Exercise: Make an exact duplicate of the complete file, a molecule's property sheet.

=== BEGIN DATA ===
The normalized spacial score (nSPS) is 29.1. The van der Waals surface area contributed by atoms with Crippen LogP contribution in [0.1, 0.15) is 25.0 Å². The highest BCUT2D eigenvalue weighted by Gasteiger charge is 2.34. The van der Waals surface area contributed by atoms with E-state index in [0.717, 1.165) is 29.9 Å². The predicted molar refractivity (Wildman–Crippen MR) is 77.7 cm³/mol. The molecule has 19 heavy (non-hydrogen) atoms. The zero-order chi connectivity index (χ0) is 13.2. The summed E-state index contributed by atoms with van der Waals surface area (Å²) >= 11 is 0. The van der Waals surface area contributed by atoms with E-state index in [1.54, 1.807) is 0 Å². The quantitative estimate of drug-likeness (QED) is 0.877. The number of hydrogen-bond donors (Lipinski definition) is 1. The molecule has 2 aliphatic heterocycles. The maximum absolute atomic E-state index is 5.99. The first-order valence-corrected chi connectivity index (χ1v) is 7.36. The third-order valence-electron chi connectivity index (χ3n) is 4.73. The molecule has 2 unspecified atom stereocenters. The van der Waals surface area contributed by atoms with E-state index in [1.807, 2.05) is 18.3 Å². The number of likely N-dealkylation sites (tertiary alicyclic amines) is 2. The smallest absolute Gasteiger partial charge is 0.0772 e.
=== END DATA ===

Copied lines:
The normalized spacial score (nSPS) is 29.1. The van der Waals surface area contributed by atoms with Crippen LogP contribution in [0.1, 0.15) is 25.0 Å². The highest BCUT2D eigenvalue weighted by Gasteiger charge is 2.34. The van der Waals surface area contributed by atoms with E-state index in [0.717, 1.165) is 29.9 Å². The predicted molar refractivity (Wildman–Crippen MR) is 77.7 cm³/mol. The molecule has 19 heavy (non-hydrogen) atoms. The zero-order chi connectivity index (χ0) is 13.2. The summed E-state index contributed by atoms with van der Waals surface area (Å²) >= 11 is 0. The van der Waals surface area contributed by atoms with E-state index in [1.54, 1.807) is 0 Å². The quantitative estimate of drug-likeness (QED) is 0.877. The number of hydrogen-bond donors (Lipinski definition) is 1. The molecule has 2 aliphatic heterocycles. The maximum absolute atomic E-state index is 5.99. The first-order valence-corrected chi connectivity index (χ1v) is 7.36. The third-order valence-electron chi connectivity index (χ3n) is 4.73. The molecule has 2 unspecified atom stereocenters. The van der Waals surface area contributed by atoms with E-state index in [1.807, 2.05) is 18.3 Å². The number of likely N-dealkylation sites (tertiary alicyclic amines) is 2. The smallest absolute Gasteiger partial charge is 0.0772 e.